|Fate||Merged with Royal Doulton Tableware Ltd in 1968|
|Defunct||Factory on London Road, Stoke-on-Trent demolished in 1990s|
|Key people||Herbert Minton, Michael Hollins, Colin Minton Campbell|
|Products||Earthenware & bone china|
Minton's Ltd, was a major ceramics manufacturing company, originated with Thomas Minton (1765-1836) the founder of "Thomas Minton and Sons", who established his pottery factory in Stoke-upon-Trent, Staffordshire, England, in 1793, producing earthenware and from 1798 bone china.
Minton's early products were mostly standard domestic tableware in blue transfer printed or painted earthenware, including the ever popular Willow pattern. From c1800 production included fine ornamental chinaware. China production ceased c1816, recommencing c1822.
On his death, Minton was succeeded by his son Herbert Minton (1793-1858) who developed new production techniques and took the business into new fields, notably including decorative encaustic tile making, through his association with leading architects and designers including Augustus Pugin and, it is said, Prince Albert.
Minton entered into partnership with Michael Hollins in 1845 and formed the tile making firm of Minton Hollins & Co., which was at the forefront of a large newly developing market as suppliers of durable decorative finishes for walls and floors in churches, public buildings, grand palaces and simple domestic houses. The firm exhibited widely at trade exhibitions throughout the world and examples of its exhibition displays are held at the Smithsonian Institution in Washington, D.C. where the company gained many prestigious contracts including tiled flooring for the United States Capitol.
Hard white unglazed "statuary porcelain", later called Parian ware due to its resemblance to Parian marble, was first introduced by Spode in the 1840s. It was further developed by Minton who employed John Bell, Hiram Powers and other famous sculptors to produce figures for reproduction.
In 1849 Minton engaged a young French ceramic artist Léon Arnoux as art director and he remained with the Minton Company until 1892. This and other enterprising appointments enabled the company greatly to widen its product ranges, one of the first innovations being the very colourful and highly successful Majolica ware launched at The Great Exhibition of 1851.
The Franco-Prussian War of 1870 gave Arnoux the opportunity to recruit the modeller Marc-Louis Solon who had developed the technique of pâte-sur-pâte at Sèvres and brought it with him to Minton. In this process the design is built up in relief with layers of liquid slip, with each layer being allowed to dry before the next is applied. There was great demand for Solon's plaques and vases, featuring maidens and cherubs, and Minton assigned him apprentices to help the firm become the unrivaled leader in this field.
Others introduced to Minton by Arnoux included the sculptor Albert-Ernest Carrier-Belleuse and the painter Antoine Boullemier.
On his death Herbert Minton was succeeded by his equally dynamic nephew Colin Minton Campbell who took the company into a highly successful exploration of Chinese cloisonné enamels, Japanese lacquer and Turkish pottery. In 1870 Mintons opened an art pottery studio in Kensington, London directed by W.S. Coleman and encouraged both amateur and professional artists to become involved in pottery decoration and design. When the studio was destroyed by fire in 1875, it was not rebuilt.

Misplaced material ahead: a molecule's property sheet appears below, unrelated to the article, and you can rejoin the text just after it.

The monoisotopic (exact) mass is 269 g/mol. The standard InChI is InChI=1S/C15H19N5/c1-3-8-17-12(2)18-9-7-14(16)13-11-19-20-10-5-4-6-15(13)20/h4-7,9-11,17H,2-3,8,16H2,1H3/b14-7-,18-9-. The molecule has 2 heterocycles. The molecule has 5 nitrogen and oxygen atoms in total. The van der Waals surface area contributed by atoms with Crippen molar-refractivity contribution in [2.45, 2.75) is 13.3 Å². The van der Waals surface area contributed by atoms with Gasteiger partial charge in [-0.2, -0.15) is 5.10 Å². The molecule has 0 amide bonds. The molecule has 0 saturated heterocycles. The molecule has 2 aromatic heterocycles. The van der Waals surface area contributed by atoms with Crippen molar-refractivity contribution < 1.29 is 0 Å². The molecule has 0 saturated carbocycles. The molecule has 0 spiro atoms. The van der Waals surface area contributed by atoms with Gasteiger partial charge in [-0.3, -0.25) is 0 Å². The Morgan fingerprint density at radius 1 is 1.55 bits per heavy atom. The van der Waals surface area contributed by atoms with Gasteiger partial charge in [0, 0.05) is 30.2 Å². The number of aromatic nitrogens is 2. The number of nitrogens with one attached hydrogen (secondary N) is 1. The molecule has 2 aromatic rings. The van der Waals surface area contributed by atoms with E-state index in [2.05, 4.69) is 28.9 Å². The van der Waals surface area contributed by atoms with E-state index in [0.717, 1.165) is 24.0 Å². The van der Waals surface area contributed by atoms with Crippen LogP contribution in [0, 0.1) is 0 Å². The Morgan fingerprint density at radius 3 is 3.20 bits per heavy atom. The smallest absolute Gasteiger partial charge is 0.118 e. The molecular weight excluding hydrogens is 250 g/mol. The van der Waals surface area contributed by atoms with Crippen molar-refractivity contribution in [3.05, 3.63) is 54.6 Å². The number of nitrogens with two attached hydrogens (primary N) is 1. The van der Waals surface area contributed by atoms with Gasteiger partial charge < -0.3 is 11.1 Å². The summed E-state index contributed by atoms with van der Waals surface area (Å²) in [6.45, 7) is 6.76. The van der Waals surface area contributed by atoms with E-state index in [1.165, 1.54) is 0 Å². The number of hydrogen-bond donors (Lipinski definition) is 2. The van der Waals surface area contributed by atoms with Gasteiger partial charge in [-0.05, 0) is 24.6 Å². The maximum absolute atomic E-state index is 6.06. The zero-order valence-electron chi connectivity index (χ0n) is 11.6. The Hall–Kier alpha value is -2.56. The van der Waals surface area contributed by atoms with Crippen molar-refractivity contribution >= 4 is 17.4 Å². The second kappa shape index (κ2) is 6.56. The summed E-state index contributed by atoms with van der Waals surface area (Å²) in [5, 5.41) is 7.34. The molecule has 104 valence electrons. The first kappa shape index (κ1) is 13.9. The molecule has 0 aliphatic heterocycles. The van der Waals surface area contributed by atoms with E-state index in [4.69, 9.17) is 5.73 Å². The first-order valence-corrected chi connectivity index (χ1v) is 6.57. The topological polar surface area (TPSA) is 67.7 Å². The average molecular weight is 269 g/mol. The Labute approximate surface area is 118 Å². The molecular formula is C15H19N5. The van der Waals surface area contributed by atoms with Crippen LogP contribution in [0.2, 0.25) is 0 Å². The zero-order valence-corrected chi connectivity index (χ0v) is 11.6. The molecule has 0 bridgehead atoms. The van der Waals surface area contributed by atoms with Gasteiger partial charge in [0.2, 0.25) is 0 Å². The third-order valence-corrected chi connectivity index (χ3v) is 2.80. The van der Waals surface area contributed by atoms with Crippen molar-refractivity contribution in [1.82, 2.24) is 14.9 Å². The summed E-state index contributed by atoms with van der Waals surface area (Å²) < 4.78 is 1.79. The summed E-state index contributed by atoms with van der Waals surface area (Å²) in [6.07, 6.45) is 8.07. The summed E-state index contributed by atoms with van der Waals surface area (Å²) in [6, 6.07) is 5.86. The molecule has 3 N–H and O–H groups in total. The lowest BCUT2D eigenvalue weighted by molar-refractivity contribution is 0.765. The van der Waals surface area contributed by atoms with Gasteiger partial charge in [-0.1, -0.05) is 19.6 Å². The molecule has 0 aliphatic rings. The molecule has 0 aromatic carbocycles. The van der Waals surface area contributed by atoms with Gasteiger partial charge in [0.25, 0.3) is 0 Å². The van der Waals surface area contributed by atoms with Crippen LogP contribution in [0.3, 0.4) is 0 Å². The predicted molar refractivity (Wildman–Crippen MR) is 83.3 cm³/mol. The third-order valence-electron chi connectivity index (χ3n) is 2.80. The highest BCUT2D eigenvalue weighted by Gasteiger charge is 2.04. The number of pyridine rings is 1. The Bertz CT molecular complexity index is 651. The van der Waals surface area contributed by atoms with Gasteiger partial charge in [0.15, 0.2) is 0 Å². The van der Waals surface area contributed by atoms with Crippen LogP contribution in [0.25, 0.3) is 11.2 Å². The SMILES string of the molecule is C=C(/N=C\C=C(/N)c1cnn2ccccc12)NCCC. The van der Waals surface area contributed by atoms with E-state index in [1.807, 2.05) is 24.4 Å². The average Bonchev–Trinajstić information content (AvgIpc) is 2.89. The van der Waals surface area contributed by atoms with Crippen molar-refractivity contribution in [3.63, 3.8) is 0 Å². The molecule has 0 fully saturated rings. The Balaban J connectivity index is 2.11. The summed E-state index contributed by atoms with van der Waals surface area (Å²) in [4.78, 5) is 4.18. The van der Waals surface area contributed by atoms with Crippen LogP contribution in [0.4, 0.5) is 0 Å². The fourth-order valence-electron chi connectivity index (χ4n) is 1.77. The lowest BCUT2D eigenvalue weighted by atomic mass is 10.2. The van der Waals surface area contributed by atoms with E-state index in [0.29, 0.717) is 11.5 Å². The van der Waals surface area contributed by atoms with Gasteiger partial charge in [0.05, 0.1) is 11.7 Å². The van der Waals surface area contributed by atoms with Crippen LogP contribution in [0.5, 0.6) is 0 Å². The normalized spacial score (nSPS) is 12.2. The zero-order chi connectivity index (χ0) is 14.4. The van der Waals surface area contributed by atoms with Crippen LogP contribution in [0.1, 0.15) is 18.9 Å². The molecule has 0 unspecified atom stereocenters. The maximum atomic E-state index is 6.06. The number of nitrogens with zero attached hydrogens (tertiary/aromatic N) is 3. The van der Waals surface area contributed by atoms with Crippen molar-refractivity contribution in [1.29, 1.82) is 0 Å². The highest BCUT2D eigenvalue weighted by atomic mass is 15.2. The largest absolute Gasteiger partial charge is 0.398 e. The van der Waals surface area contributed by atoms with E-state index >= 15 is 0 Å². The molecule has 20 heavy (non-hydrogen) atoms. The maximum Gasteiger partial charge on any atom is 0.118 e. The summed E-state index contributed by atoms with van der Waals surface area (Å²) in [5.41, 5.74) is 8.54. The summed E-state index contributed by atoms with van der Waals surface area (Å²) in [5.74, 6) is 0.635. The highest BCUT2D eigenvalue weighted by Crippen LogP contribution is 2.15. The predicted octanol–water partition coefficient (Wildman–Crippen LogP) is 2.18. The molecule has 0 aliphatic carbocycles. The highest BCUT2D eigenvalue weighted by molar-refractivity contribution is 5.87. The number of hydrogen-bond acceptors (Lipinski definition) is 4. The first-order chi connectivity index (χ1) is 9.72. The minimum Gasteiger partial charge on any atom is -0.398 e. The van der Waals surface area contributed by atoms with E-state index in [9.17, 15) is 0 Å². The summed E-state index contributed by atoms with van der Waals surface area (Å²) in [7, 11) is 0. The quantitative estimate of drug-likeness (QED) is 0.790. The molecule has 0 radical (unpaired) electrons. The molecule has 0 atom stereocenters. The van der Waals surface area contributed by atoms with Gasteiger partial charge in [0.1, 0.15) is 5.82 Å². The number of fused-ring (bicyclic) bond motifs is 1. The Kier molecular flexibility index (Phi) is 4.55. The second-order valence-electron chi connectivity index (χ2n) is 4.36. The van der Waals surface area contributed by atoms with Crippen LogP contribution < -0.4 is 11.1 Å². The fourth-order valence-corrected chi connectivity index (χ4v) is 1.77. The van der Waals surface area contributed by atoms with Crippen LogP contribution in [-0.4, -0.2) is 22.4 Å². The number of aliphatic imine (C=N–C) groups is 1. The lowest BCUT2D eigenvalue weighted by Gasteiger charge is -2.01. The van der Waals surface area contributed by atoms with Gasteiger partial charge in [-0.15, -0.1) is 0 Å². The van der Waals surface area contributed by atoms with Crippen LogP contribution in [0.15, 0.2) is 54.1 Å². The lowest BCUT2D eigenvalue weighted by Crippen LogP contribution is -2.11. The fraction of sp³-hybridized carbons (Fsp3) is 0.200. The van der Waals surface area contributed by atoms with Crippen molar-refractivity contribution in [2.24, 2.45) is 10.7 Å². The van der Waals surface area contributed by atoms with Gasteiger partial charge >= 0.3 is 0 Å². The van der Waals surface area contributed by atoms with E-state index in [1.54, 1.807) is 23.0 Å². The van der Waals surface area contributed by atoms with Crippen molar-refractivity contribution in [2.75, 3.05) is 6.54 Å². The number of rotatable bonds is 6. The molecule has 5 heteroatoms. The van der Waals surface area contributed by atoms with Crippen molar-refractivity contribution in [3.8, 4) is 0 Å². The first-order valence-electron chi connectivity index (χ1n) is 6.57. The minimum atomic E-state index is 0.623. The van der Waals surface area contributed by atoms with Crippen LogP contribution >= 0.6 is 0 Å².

From the mid-1890s onwards, Minton's made major contributions to Art Nouveau ceramics with a fine range of slip-trailed majolica ware, many designed by Marc-Louis Solon's son Leon Solon and his colleague John Wadsworth. Leon Solon was hired by Minton's after his work was published in the hugely influential design magazine The Studio and he worked for the company from 1895-1905, including a brief stint as Art Director. Solon's early designs for Minton's were strongly influenced by the Viennese Secessionist art movement, founded by Gustav Klimt and others, and so became known as Secessionist ware.
The Secessionist range covered both practical and ornamental wares including cheese dishes, plates, teapots, jugs and comports, vases and large jardinières. The shapes of ornamental vases included inverted trumpets, elongated cylinders and exaggerated bottle forms, although tableware shapes were conventional. Early Successionist patterns featured realistic renderings of natural motifs—flowers, birds and human figures—but under the combined influence of Solon and Wadsworth, these became increasingly exaggerated and stylised, with the characteristic convoluted plant forms and floral motifs reaching a peak of extravagance around the turn of the 20th century.
The Minton factory in the centre of Stoke was rebuilt and modernised after the Second World War by the then Managing Director, J. E. Hartill,a great-great-great grandson of Thomas Minton. The tableware division was always the mainstay of Minton's fortunes and the post-1950 rationalisation of the British pottery industry took Mintons into a merger with Royal Doulton Tableware Ltd. By the 1980s Mintons was only producing a few different shapes but still employed highly skilled decorators. The factory, including office accommodation and a Minton Museum, was demolished as part of rationalisation within the Royal Doulton group. Royal Doulton was taken over in turn by the Waterford Wedgwood group in January 2005.
The Victorian building which used to be the Minton Hollins tileworks is on a separate site from the former Minton pottery. It was threatened with demolition in the 1980s but was listed and has been preserved.
|Wikimedia Commons has media related to: Mintons|
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